Thursday, December 12, 2013

Sakahàn: International Indigenous Art in Border Crossings

My review of "Sakahàn: International Indigenous Art" appears in issue 128 of Border Crossings. I wish I could have been in Winnipeg, my old stomping ground, for the Holiday Launch Party.

Sakahàn, International Indigenous Art” was the first in what is planned to be a quinquennial exhibition devoted to contemporary art by Indigenous artists from around the globe. Its title is an Algonquin word that means “to light a fire,” marking an auspicious beginning to an admirable and ambitious project undertaken by the National Gallery of Canada, which resides in traditional Algonquin territory. The largest ever exhibition of contemporary Indigenous art, it is also the largest art show the gallery has done, period. Featuring over 150 works by 80 artists from 16 countries, with events and exhibitions coordinated with multiple partnering institutions, the exhibition was so sprawling that the handy and much-needed map given to visitors could not even include all the territory it covered. The exhibition confirmed and amplified the institution’s commitment to the collection, study and exhibition of Indigenous art. With the UN Declaration on the Rights of Indigenous Peoples as a touchstone text for the exhibition, the forward thinking on display in Sakahàn provided multiple tools for a general audience to think critically about the issues presented.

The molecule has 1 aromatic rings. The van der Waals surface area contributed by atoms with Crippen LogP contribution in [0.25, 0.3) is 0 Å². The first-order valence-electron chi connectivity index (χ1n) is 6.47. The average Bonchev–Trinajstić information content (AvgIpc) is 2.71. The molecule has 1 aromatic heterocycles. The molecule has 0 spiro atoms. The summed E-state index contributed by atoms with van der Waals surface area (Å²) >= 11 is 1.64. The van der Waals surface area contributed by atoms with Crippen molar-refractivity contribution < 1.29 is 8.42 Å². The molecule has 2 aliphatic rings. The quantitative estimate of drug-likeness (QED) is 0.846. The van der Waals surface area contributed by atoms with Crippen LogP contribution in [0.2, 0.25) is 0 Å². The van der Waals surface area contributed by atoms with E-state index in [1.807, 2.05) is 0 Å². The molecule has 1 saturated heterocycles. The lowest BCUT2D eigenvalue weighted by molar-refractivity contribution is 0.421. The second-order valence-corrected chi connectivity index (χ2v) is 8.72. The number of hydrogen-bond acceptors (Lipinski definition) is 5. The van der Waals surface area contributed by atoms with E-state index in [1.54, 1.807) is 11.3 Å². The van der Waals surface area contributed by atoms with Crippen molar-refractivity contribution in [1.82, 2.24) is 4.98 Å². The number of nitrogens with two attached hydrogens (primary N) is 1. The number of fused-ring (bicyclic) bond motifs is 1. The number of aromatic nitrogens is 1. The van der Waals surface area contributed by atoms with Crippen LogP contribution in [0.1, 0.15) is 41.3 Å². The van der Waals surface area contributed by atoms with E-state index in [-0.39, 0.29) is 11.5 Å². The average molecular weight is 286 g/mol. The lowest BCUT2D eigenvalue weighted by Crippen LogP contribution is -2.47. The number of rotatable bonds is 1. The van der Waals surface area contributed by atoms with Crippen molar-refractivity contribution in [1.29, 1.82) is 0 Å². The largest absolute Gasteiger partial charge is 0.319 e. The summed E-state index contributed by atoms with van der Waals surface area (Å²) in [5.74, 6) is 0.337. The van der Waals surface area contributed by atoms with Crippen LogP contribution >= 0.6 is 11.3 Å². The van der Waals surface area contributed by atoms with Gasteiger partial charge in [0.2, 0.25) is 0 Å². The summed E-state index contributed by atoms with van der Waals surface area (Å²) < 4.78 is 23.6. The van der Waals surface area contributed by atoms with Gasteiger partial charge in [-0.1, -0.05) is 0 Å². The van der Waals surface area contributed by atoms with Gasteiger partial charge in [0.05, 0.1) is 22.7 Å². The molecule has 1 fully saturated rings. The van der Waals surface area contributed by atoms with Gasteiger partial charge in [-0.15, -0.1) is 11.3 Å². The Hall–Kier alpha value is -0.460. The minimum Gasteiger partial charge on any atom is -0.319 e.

For the complete review, check out Border Crossings 128, available at the finest bookstores, newsstands, and libraries near you.

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